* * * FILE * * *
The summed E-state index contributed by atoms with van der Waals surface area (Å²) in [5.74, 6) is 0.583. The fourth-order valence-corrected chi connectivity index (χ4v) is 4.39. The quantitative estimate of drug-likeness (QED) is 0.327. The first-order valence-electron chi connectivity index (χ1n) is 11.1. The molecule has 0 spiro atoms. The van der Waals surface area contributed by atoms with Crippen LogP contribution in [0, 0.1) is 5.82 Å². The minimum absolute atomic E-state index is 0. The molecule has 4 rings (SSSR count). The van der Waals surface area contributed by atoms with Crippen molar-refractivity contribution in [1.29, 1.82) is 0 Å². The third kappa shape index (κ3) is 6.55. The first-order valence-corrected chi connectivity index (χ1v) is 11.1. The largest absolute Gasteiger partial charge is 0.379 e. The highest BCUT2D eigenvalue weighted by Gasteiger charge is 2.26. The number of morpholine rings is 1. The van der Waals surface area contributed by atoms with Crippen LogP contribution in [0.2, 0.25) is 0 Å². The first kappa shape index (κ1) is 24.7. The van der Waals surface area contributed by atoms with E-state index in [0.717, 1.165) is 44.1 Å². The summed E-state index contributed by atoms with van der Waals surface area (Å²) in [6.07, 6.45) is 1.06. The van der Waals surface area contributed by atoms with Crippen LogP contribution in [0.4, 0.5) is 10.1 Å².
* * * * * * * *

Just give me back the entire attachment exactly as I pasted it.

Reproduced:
The summed E-state index contributed by atoms with van der Waals surface area (Å²) in [5.74, 6) is 0.583. The fourth-order valence-corrected chi connectivity index (χ4v) is 4.39. The quantitative estimate of drug-likeness (QED) is 0.327. The first-order valence-electron chi connectivity index (χ1n) is 11.1. The molecule has 0 spiro atoms. The van der Waals surface area contributed by atoms with Crippen LogP contribution in [0, 0.1) is 5.82 Å². The minimum absolute atomic E-state index is 0. The molecule has 4 rings (SSSR count). The van der Waals surface area contributed by atoms with Crippen molar-refractivity contribution in [1.29, 1.82) is 0 Å². The third kappa shape index (κ3) is 6.55. The first-order valence-corrected chi connectivity index (χ1v) is 11.1. The largest absolute Gasteiger partial charge is 0.379 e. The highest BCUT2D eigenvalue weighted by Gasteiger charge is 2.26. The number of morpholine rings is 1. The van der Waals surface area contributed by atoms with Crippen LogP contribution in [0.2, 0.25) is 0 Å². The first kappa shape index (κ1) is 24.7. The van der Waals surface area contributed by atoms with E-state index in [0.717, 1.165) is 44.1 Å². The summed E-state index contributed by atoms with van der Waals surface area (Å²) in [6.07, 6.45) is 1.06. The van der Waals surface area contributed by atoms with Crippen LogP contribution in [0.4, 0.5) is 10.1 Å².